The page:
Chrome OS install
To install and run Flutter, your development environment must meet these minimum requirements:
- Operating Systems: Linux (64-bit)
- Disk Space: 600 MB (does not include disk space for IDE/tools).
Tools: Flutter depends on these command-line
tools being available in your environment.
Shared libraries: Flutter
testcommand depends on this library being available in your environment.
libGLU.so.1- provided by mesa packages such as
For the best experience right now, you should put your Chrome OS Device into developer mode (this is necessary to push apps on the Chrome OS Device). For more information, see how to enable developer mode on your Chromebook.
Flutter SDK 다운로드
다음 설치 번들을 다운로드하여 Flutter SDK의 최신 stable 릴리즈를 받으세요:
다른 릴리즈 채널이나 이전 빌드를 받으려면 SDK 아카이브 페이지를 확인하세요.
다음 예시처럼 원하는 위치에 압축을 푸세요:
$ cd ~/development $ tar xf ~/Downloads/flutter_linux_vX.X.X-stable.tar.xz
flutter도구를 path에 추가하세요:
$ export PATH="$PATH:`pwd`/flutter/bin"
이 명령은 현재 터미널 창에 대해서만
PATH변수를 설정합니다. Flutter를 path에 영구적으로 추가하고 싶다면, Path 추가를 참고하세요.
선택적으로, 개발 바이너리를 사전 다운로드 하세요:
flutter도구는 필요에 따라 플래폼별 개발 바이너리를 다운로드 합니다. 미리 artifacts를 다운로드하는 게 바람직한 경우, 아래와 같은 방법으로 iOS 및 Android 바이너리를 먼저 다운로드 할 수 있습니다:
$ flutter precache
For additional download options, see
flutter help precache.
이제 Flutter 명령을 실행할 수 있습니다!
Flutter doctor 실행
설정을 완료하는 데 필요한 플랫폼 의존성이 있는지 확인하기 위해 아래 명령을 실행하세요.
(자세한 출력을 원한다면,
-v 플래그를 추가하세요)
$ flutter doctor
이 명령은 당신의 환경을 체크하고 보고서를 터미널 창에 보여줍니다. Dart SDK는 Flutter와 함께 번들로 제공되기 때문에 별도로 설치할 필요가 없습니다. 출력된 내용을 꼼꼼히 보고 설치해야 할 다른 소프트웨어가 있는지 또는 수행해야 할 추가 작업이 있는지(굵은 글씨로 표시됨) 확인하세요.
[-] Android toolchain - develop for Android devices • Android SDK at /Users/obiwan/Library/Android/sdk ✗ Android SDK is missing command line tools; download from https://goo.gl/XxQghQ • Try re-installing or updating your Android SDK, visit https://flutter-kr.io/setup/#android-setup for detailed instructions.
다음 섹션에서는 이러한 작업을 수행하고 설치 과정을 완수하는 방법을 설명합니다.
누락된 디펜던시를 설치한 후에,
flutter doctor 명령을 다시 실행하여 모든 설정이 올바른지 확인할 수 있습니다.
Update your path
You can update your PATH variable for the current session at
the command line, as shown in Get the Flutter SDK.
You’ll probably want to update this variable permanently,
so you can run
flutter commands in any terminal session.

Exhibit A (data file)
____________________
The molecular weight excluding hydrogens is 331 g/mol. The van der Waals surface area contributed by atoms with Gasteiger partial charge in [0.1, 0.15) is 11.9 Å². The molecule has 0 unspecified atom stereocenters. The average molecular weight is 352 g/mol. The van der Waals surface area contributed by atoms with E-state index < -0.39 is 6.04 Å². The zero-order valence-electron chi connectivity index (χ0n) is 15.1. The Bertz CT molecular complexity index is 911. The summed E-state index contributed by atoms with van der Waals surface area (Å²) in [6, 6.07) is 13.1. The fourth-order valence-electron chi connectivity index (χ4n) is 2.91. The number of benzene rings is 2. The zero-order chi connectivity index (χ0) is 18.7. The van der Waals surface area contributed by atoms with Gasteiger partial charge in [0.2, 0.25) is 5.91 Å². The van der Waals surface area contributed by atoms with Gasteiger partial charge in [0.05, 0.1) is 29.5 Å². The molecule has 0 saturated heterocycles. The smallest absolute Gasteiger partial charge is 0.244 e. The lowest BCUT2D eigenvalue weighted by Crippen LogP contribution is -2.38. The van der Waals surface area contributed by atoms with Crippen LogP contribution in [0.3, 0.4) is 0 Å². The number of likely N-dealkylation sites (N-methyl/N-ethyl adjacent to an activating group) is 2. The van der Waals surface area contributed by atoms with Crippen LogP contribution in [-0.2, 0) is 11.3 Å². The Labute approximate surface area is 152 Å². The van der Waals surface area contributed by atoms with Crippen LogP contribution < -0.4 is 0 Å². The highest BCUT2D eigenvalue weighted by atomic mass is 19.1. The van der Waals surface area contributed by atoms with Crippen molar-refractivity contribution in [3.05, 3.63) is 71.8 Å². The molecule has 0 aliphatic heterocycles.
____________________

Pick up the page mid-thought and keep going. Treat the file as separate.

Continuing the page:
The steps for modifying this variable permanently for all terminal sessions are machine-specific. Typically you add a line to a file that is executed whenever you open a new window. For example:
- Determine the directory where you placed the Flutter SDK. You need this in Step 3.
- Open (or create) the
rcfile for your shell. For example, Linux uses the Bash shell by default, so edit
$HOME/.bashrc. If you are using a different shell, the file path and filename will be different on your machine.
Add the following line and change
[PATH_TO_FLUTTER_GIT_DIRECTORY]to be the path where you cloned Flutter’s git repo:
$ export PATH="$PATH:[PATH_TO_FLUTTER_GIT_DIRECTORY]/flutter/bin"
source $HOME/.<rc file>to refresh the current window, or open a new terminal window to automatically source the file.
Verify that the
flutter/bindirectory is now in your PATH by running:
$ echo $PATH
Verify that the
fluttercommand is available by running:
$ which flutter
Update path directly
In some cases, your distribution may not permanently acquire the path when using the above directions. When this occurs, you can change the environment variables file directly. These instructions require administrator privileges:
Determine the directory where you placed the Flutter SDK.
etcdirectory at the root of the system, and open the
profilefile with root privileges.
$ sudo nano /etc/profile
Update the PATH string with the location of your Flutter SDK directory.
if [ "`id -u`" -eq 0 ]; then PATH="..." else PATH="/usr/local/bin:...:[PATH_TO_FLUTTER_GIT_DIRECTORY]/flutter/bin" fi export PATH
- End the current session or reboot your system.